Senate Democrats and Republicans reached agreement with the Bush administration yesterday on the terms of new legislation to control the federal government’s domestic surveillance program, which includes a highly controversial grant of legal immunity to telecommunications companies that have assisted the program, according to congressional sources. Disclosure of the deal followed a decision by House Democratic leaders to pull a competing version of the measure from the floor because they lacked the votes to prevail over Republican opponents and GOP parliamentary maneuvers.
It will include full immunity for those companies that can demonstrate to a court that they acted pursuant to a legal directive in helping the government with surveillance in the United States.
Such a demonstration, which the bill says could be made in secret, would wipe out a series of pending lawsuits alleging violations of privacy rights by telecommunications companies that provided telephone records, summaries of e-mail traffic and other information to the government after Sept. 11, 2001, without receiving court warrants. Bush had repeatedly threatened to veto any legislation that lacked this provision.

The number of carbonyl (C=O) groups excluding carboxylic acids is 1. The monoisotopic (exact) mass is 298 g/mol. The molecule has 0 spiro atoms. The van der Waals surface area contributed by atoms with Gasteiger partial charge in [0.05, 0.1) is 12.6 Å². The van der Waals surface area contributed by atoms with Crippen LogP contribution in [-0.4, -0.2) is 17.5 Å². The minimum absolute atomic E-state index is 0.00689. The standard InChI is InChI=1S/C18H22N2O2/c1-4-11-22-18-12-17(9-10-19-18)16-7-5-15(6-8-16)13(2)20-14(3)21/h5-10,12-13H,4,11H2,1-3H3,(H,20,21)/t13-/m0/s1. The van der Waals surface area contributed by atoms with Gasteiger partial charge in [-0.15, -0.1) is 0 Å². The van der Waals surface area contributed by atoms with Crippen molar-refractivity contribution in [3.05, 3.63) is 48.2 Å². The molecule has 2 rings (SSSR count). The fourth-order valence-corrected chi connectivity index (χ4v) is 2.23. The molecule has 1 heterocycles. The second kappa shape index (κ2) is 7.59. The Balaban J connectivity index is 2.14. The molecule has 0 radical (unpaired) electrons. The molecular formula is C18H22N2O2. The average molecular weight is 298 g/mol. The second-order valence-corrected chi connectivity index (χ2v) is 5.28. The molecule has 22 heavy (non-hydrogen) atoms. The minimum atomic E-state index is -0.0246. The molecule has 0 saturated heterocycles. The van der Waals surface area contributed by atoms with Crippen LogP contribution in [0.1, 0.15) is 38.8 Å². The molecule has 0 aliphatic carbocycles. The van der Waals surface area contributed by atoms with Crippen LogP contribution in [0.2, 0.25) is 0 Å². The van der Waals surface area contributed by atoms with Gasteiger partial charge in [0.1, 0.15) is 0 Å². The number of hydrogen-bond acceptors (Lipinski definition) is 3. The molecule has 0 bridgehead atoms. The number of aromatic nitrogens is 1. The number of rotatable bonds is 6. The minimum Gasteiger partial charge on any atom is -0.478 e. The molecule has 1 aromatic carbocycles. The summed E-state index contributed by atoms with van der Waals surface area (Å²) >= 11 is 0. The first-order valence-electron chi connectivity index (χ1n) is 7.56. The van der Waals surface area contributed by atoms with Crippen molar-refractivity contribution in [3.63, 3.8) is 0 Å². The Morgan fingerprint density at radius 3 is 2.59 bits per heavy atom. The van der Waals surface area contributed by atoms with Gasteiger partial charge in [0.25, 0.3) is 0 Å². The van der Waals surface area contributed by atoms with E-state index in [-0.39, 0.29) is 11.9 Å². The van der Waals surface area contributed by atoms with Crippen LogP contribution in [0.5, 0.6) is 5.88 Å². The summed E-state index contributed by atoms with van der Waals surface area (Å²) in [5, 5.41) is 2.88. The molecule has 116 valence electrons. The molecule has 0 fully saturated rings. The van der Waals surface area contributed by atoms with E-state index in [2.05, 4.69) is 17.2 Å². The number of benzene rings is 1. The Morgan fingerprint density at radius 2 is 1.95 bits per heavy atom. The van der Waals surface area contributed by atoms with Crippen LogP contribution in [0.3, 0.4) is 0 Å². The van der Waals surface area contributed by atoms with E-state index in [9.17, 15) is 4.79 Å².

Senate Democrats successfully pressed for a requirement that the Foreign Intelligence Surveillance Court review the government’s procedures for deciding who is to be the subject of warrantless surveillance. They also insisted that the legislation be renewed in six years, Democratic congressional officials said.
If the surveillance was truly unconstitutional, does Congress even possess the power to grant immunity? To do so might exceed their limited Constitutional authority. However, even if that’s true, this will make cases much, much harder to win.